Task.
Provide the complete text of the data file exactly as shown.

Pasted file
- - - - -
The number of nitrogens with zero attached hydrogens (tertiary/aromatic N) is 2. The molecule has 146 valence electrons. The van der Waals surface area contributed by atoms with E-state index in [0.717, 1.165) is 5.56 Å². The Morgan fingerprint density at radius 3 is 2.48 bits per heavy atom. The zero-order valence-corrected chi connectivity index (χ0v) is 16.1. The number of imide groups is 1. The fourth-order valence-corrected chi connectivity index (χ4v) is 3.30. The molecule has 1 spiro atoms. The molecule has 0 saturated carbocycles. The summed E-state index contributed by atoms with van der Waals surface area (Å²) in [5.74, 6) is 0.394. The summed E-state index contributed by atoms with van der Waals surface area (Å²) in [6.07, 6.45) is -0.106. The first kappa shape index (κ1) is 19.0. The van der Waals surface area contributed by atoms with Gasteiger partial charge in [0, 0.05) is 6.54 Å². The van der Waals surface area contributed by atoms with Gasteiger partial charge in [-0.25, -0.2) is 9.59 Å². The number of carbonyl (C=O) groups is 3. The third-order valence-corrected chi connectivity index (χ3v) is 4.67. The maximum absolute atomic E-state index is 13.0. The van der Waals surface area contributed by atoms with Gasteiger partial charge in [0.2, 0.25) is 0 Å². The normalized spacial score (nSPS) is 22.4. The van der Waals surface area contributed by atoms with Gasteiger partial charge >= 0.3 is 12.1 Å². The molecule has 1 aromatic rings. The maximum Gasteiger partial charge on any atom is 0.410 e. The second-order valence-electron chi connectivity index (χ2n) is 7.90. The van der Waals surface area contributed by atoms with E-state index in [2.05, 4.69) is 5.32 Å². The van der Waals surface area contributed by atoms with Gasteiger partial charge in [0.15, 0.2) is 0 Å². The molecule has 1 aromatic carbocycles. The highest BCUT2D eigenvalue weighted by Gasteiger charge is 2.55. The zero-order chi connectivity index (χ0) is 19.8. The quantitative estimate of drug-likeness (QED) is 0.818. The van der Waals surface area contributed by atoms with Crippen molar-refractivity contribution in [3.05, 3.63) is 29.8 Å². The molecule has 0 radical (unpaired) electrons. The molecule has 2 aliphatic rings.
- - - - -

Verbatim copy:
The number of nitrogens with zero attached hydrogens (tertiary/aromatic N) is 2. The molecule has 146 valence electrons. The van der Waals surface area contributed by atoms with E-state index in [0.717, 1.165) is 5.56 Å². The Morgan fingerprint density at radius 3 is 2.48 bits per heavy atom. The zero-order valence-corrected chi connectivity index (χ0v) is 16.1. The number of imide groups is 1. The fourth-order valence-corrected chi connectivity index (χ4v) is 3.30. The molecule has 1 spiro atoms. The molecule has 0 saturated carbocycles. The summed E-state index contributed by atoms with van der Waals surface area (Å²) in [5.74, 6) is 0.394. The summed E-state index contributed by atoms with van der Waals surface area (Å²) in [6.07, 6.45) is -0.106. The first kappa shape index (κ1) is 19.0. The van der Waals surface area contributed by atoms with Gasteiger partial charge in [0, 0.05) is 6.54 Å². The van der Waals surface area contributed by atoms with Gasteiger partial charge in [-0.25, -0.2) is 9.59 Å². The number of carbonyl (C=O) groups is 3. The third-order valence-corrected chi connectivity index (χ3v) is 4.67. The maximum absolute atomic E-state index is 13.0. The van der Waals surface area contributed by atoms with Gasteiger partial charge in [0.2, 0.25) is 0 Å². The normalized spacial score (nSPS) is 22.4. The van der Waals surface area contributed by atoms with Gasteiger partial charge >= 0.3 is 12.1 Å². The molecule has 1 aromatic rings. The maximum Gasteiger partial charge on any atom is 0.410 e. The second-order valence-electron chi connectivity index (χ2n) is 7.90. The van der Waals surface area contributed by atoms with E-state index in [2.05, 4.69) is 5.32 Å². The van der Waals surface area contributed by atoms with Gasteiger partial charge in [0.15, 0.2) is 0 Å². The molecule has 1 aromatic carbocycles. The highest BCUT2D eigenvalue weighted by Gasteiger charge is 2.55. The zero-order chi connectivity index (χ0) is 19.8. The quantitative estimate of drug-likeness (QED) is 0.818. The van der Waals surface area contributed by atoms with Crippen molar-refractivity contribution in [3.05, 3.63) is 29.8 Å². The molecule has 0 radical (unpaired) electrons. The molecule has 2 aliphatic rings.